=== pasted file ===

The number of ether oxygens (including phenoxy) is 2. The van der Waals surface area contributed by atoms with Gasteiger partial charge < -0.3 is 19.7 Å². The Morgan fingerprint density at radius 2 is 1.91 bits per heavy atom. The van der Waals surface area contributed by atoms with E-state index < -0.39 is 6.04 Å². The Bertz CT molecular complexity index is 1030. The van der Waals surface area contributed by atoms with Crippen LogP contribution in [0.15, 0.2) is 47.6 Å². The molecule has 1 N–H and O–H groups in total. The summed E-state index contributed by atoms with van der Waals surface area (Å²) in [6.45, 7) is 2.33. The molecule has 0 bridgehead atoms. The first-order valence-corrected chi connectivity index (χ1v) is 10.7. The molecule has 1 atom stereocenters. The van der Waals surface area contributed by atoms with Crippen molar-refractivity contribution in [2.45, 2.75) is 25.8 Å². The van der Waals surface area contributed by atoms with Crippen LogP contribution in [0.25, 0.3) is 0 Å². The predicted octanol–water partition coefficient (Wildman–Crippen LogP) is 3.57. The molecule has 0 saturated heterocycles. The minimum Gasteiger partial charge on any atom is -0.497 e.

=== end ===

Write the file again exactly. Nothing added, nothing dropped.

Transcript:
The number of ether oxygens (including phenoxy) is 2. The van der Waals surface area contributed by atoms with Gasteiger partial charge < -0.3 is 19.7 Å². The Morgan fingerprint density at radius 2 is 1.91 bits per heavy atom. The van der Waals surface area contributed by atoms with E-state index < -0.39 is 6.04 Å². The Bertz CT molecular complexity index is 1030. The van der Waals surface area contributed by atoms with Crippen LogP contribution in [0.15, 0.2) is 47.6 Å². The molecule has 1 N–H and O–H groups in total. The summed E-state index contributed by atoms with van der Waals surface area (Å²) in [6.45, 7) is 2.33. The molecule has 0 bridgehead atoms. The first-order valence-corrected chi connectivity index (χ1v) is 10.7. The molecule has 1 atom stereocenters. The van der Waals surface area contributed by atoms with Crippen molar-refractivity contribution in [2.45, 2.75) is 25.8 Å². The van der Waals surface area contributed by atoms with Crippen LogP contribution in [0.25, 0.3) is 0 Å². The predicted octanol–water partition coefficient (Wildman–Crippen LogP) is 3.57. The molecule has 0 saturated heterocycles. The minimum Gasteiger partial charge on any atom is -0.497 e.